Spring begins in mid-March and is the best time to get back into your full-swing Kansas City lawn care maintenance routine. Begin by clearing your lawn of any leftover winter debris such as dead leaves, sticks, clutter, etc. This will disrupt anything living under the layer of debris and protect your lawn from any disease. Also, look out for pesky spring weeds such as dandelions, henbit and chickweed. You can use spot-treatment to get rid of these if necessary. Crabgrass is another (worse) type of weed that can pop up during spring. Crabgrass requires its own type of weed control and prevention. Remember that a good, thick lawn is the best weed prevention.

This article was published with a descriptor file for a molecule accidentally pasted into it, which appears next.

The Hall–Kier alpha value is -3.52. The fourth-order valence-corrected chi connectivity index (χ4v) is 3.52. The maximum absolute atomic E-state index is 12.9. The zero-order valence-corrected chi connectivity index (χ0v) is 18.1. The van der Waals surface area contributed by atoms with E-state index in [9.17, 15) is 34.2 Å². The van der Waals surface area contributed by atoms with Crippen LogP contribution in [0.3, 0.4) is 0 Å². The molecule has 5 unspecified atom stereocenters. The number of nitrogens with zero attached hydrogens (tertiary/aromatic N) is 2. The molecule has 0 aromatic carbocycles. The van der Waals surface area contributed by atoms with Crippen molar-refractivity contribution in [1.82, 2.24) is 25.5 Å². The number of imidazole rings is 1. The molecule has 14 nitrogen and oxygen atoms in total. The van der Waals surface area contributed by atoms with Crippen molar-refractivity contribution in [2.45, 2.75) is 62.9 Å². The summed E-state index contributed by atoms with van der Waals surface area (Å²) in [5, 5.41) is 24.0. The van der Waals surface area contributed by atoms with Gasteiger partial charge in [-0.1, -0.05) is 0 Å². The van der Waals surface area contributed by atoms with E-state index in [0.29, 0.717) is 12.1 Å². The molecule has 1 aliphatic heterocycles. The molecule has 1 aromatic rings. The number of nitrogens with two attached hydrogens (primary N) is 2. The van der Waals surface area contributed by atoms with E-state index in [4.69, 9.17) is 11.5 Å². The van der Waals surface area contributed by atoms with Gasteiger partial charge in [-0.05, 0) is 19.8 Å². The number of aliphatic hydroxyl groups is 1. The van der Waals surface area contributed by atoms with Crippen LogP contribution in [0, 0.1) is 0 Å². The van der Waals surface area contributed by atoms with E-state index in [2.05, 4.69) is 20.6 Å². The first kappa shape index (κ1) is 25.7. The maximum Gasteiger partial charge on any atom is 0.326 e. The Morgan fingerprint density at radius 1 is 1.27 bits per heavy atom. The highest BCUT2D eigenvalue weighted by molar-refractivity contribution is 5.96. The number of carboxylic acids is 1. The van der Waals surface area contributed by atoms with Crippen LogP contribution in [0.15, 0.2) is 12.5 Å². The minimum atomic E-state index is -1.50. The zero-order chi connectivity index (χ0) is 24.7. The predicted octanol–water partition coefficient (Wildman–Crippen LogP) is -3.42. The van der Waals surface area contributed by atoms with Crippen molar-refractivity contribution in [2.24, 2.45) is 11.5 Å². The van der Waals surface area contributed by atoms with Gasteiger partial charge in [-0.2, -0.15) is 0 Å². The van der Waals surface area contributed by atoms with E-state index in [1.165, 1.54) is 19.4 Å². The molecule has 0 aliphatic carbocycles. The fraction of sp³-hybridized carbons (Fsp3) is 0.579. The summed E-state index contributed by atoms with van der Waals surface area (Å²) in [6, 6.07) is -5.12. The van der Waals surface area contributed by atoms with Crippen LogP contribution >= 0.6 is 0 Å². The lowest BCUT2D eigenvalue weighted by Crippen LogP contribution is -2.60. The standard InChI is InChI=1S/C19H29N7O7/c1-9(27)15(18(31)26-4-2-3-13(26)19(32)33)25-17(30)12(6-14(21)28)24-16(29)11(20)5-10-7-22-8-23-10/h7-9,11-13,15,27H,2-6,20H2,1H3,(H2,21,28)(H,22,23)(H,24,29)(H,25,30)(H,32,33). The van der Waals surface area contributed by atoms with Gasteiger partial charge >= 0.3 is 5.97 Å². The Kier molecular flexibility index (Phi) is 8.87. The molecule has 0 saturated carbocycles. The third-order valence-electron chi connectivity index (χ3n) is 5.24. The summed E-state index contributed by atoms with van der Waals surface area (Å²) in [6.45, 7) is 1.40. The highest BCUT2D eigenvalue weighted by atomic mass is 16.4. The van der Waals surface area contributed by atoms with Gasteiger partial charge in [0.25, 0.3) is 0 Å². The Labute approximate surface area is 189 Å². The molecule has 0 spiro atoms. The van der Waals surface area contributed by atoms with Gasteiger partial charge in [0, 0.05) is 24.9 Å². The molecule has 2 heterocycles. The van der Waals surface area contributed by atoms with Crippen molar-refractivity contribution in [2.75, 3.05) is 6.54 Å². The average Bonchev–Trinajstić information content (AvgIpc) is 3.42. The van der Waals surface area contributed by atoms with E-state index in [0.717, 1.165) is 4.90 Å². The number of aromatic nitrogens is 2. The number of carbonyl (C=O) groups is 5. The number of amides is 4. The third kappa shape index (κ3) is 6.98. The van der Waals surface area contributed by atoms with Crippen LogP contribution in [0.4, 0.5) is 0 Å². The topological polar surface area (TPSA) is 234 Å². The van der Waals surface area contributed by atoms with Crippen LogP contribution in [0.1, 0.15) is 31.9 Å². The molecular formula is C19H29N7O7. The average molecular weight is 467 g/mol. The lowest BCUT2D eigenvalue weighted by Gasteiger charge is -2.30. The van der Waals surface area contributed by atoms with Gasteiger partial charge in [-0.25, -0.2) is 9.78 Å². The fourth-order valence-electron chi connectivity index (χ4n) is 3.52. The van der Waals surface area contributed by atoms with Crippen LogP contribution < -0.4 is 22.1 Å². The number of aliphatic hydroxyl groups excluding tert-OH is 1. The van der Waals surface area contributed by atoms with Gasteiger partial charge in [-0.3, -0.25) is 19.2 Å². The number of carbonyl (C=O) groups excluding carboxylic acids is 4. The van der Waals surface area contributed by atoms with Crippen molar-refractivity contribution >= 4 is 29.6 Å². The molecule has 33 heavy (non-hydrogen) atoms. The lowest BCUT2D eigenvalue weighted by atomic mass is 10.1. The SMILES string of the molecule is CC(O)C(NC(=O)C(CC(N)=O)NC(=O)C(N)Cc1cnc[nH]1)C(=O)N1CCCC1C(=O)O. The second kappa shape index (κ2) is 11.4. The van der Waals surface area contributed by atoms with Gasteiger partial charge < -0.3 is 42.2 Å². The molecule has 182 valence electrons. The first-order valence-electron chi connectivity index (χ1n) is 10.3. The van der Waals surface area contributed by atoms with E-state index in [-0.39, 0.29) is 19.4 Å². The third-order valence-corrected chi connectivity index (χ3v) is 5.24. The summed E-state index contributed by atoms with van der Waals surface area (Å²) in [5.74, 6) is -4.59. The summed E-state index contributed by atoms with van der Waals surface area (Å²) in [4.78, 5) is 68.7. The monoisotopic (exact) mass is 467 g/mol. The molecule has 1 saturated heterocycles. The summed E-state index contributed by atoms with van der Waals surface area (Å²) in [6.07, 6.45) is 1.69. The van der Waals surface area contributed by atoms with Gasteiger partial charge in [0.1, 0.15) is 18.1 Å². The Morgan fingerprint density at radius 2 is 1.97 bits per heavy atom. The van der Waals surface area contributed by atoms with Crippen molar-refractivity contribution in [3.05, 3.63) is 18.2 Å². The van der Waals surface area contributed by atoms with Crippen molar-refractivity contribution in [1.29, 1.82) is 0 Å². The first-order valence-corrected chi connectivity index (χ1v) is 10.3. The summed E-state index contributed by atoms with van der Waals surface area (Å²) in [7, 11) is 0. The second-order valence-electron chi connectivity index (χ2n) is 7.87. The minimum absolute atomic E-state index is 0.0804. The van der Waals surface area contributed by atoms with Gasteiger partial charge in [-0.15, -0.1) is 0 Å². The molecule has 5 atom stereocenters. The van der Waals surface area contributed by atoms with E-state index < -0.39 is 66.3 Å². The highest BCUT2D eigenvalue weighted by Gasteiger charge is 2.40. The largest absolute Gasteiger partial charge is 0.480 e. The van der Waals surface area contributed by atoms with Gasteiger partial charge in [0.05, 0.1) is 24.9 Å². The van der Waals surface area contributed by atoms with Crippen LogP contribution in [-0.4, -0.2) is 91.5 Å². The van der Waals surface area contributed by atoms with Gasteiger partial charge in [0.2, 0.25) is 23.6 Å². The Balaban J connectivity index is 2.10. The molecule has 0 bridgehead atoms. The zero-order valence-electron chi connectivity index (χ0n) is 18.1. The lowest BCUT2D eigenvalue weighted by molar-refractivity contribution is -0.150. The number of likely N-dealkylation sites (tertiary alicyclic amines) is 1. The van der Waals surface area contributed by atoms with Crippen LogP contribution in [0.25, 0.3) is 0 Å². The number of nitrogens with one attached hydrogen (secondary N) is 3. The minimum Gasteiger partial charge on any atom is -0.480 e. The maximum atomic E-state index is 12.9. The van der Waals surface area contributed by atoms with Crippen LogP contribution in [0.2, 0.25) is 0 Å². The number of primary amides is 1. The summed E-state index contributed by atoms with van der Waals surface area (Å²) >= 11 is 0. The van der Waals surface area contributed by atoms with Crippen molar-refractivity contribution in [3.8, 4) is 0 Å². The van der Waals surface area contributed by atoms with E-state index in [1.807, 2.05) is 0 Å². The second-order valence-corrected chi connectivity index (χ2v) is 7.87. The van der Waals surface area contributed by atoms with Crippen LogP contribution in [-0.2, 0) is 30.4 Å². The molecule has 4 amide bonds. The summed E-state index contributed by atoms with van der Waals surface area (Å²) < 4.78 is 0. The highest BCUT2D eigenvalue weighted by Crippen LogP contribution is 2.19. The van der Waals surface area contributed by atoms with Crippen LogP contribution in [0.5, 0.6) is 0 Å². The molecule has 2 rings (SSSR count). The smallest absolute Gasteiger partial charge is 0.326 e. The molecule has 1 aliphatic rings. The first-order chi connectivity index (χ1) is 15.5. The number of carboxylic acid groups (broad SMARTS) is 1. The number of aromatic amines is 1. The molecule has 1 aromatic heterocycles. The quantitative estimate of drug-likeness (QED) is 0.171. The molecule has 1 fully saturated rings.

Before you begin Kansas City lawn mowing, make sure your mower is sharp and has not dulled from lack of use. When you first begin mowing your lawn again, you want to remove the tips of the blades of grass to cut off any dead or damaged pieces.
Spring is also the best time to fertilize your lawn! Fertilizing your lawn in the spring will help it become lush and green again after a harsh winter. These are also prime months for growth. You can seed over any bald spots that may have occurred during winter. This will give shady areas a better chance of growth, and there are no leaves falling to disrupt your seeds.
Additionally, Kansas City gutter cleaning and Kansas City gardening are additional services that you will see great success with in the spring months. Your garden will thrive in the ideal spring temperatures.